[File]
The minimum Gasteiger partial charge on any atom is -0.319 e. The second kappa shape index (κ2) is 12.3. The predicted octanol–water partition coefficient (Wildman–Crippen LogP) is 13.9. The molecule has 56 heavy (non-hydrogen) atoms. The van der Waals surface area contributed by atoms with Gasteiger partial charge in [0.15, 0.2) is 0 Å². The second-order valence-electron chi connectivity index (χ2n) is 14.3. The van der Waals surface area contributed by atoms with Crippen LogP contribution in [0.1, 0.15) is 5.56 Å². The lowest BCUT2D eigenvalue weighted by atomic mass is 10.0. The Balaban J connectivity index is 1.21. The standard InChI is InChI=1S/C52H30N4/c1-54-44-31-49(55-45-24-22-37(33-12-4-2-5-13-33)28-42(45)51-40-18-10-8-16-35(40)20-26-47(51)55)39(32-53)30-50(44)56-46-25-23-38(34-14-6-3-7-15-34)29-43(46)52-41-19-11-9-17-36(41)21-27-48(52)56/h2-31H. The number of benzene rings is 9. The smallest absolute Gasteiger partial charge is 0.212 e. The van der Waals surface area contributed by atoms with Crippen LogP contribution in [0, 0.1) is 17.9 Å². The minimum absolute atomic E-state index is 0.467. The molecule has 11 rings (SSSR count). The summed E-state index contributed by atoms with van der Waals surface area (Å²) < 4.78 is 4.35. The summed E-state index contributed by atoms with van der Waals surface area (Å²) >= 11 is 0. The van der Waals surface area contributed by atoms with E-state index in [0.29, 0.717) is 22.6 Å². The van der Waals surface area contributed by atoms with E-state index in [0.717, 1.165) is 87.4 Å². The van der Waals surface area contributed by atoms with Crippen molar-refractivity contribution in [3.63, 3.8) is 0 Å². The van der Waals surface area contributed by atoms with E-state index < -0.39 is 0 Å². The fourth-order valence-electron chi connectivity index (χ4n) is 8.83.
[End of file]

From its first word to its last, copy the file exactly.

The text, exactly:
The minimum Gasteiger partial charge on any atom is -0.319 e. The second kappa shape index (κ2) is 12.3. The predicted octanol–water partition coefficient (Wildman–Crippen LogP) is 13.9. The molecule has 56 heavy (non-hydrogen) atoms. The van der Waals surface area contributed by atoms with Gasteiger partial charge in [0.15, 0.2) is 0 Å². The second-order valence-electron chi connectivity index (χ2n) is 14.3. The van der Waals surface area contributed by atoms with Crippen LogP contribution in [0.1, 0.15) is 5.56 Å². The lowest BCUT2D eigenvalue weighted by atomic mass is 10.0. The Balaban J connectivity index is 1.21. The standard InChI is InChI=1S/C52H30N4/c1-54-44-31-49(55-45-24-22-37(33-12-4-2-5-13-33)28-42(45)51-40-18-10-8-16-35(40)20-26-47(51)55)39(32-53)30-50(44)56-46-25-23-38(34-14-6-3-7-15-34)29-43(46)52-41-19-11-9-17-36(41)21-27-48(52)56/h2-31H. The number of benzene rings is 9. The smallest absolute Gasteiger partial charge is 0.212 e. The van der Waals surface area contributed by atoms with Crippen LogP contribution in [0, 0.1) is 17.9 Å². The minimum absolute atomic E-state index is 0.467. The molecule has 11 rings (SSSR count). The summed E-state index contributed by atoms with van der Waals surface area (Å²) < 4.78 is 4.35. The summed E-state index contributed by atoms with van der Waals surface area (Å²) >= 11 is 0. The van der Waals surface area contributed by atoms with E-state index in [0.29, 0.717) is 22.6 Å². The van der Waals surface area contributed by atoms with E-state index in [0.717, 1.165) is 87.4 Å². The van der Waals surface area contributed by atoms with Crippen molar-refractivity contribution in [3.63, 3.8) is 0 Å². The van der Waals surface area contributed by atoms with E-state index < -0.39 is 0 Å². The fourth-order valence-electron chi connectivity index (χ4n) is 8.83.